My mum is a kind hearted soul and gives to a number of charities. In her mid 50's, she is the sort of lady who is a sucker for a sob story and, much to my dad's annoyance, can't say no if someone rings her up asking her to sell raffle tickets, take a home box etc.
As such she gets lots of charity direct mail. This comes from charities she has previously supported and also unsolicited as she must be on just about every cold charity mailing list out there. Last Christmas she received nearly 40 appeals in November and December!
Anyway, I thought I would take advantage of this and have been asking her to save the appeals and send them on to me to look at and add to my direct mail library. I've been sitting on the last bunch for over a month, but have finally got round to having a look through and picking out a couple of interesting bits.
The Camphill Trust
I always take a close look at the Camphill Trust mailings as they do direct mail wonderfully well. They have a warm, friendly feel and tell great stories about the work they do. This newsletter mailing was no different, but what really caught my eye was the mistake at the bottom of the first page.
As you can see, the bottom of the first page has a line or two missing. Now most people would put this down to a genuine mistake, but I'd be surprised if this got through all the relevant proof stages without being spotted and it got me wondering whether it was a deliberate mistake?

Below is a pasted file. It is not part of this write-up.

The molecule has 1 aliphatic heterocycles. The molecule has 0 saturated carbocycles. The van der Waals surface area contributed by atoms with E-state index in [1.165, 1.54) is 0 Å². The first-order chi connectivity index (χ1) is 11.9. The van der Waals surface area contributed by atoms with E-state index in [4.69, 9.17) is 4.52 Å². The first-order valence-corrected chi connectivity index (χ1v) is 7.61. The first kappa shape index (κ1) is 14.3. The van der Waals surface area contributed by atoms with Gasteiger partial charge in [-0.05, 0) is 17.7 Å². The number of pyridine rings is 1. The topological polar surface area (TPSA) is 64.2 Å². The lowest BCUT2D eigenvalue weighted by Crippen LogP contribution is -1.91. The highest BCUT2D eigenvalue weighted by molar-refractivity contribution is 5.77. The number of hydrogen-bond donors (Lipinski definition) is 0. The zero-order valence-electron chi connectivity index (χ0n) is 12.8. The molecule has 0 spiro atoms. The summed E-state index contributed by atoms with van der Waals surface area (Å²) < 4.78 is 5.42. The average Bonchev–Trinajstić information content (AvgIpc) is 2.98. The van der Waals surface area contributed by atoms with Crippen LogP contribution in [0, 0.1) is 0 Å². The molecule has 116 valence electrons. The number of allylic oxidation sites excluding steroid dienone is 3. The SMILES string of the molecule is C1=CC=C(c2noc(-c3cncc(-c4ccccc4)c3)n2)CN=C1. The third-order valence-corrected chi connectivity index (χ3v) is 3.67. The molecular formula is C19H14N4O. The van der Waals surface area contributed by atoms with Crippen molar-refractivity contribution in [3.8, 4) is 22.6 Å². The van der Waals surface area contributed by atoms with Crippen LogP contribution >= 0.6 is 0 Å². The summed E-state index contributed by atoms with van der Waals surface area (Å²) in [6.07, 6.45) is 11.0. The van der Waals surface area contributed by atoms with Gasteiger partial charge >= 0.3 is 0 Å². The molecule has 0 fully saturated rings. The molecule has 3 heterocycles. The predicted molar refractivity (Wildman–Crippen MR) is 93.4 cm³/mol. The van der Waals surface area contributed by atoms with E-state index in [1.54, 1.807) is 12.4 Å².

Why would anyone make a deliberate mistake you ask? Well, I remember reading somewhere (and for the life of me I can't locate the article - can anyone help?) that when there was an obvious mistake in a letter then the response rate increased. The theory being that people like to be helpful and point out the mistake and at the same time make a gift.
Now it's not a strategy you can use often, but I did wonder if the missing line was some sort of elaborate test to try and boost response? What do you reckon? Am I being overly cynical?
The only other thing that caught my eye was this response form for Plan.
There was no gift aid declaration to tick, which I've never seen before. Instead they asked you to call up to make an oral gift aid declaration.
Thinking it through I came up with three possible reasons for this:
- My mum has already made a gift aid declaration to Plan and so they saved some space by not including it.
- It was an emergency appeal and so the form may have been designed quickly and the lack of a gift aid declaration is an oversight.
- Plan are encouraging people to call so they can have a conversation with supporters, tell them more about the appeal and maybe secure a larger gift than they would through the post.
Again, would be interested if anyone has any thoughts.
My mum has a big pile of Christmas appeals that she is going to send down to me (after she has chosen which ones to donate to) and I'll pick out any interesting observations from these in the next few weeks.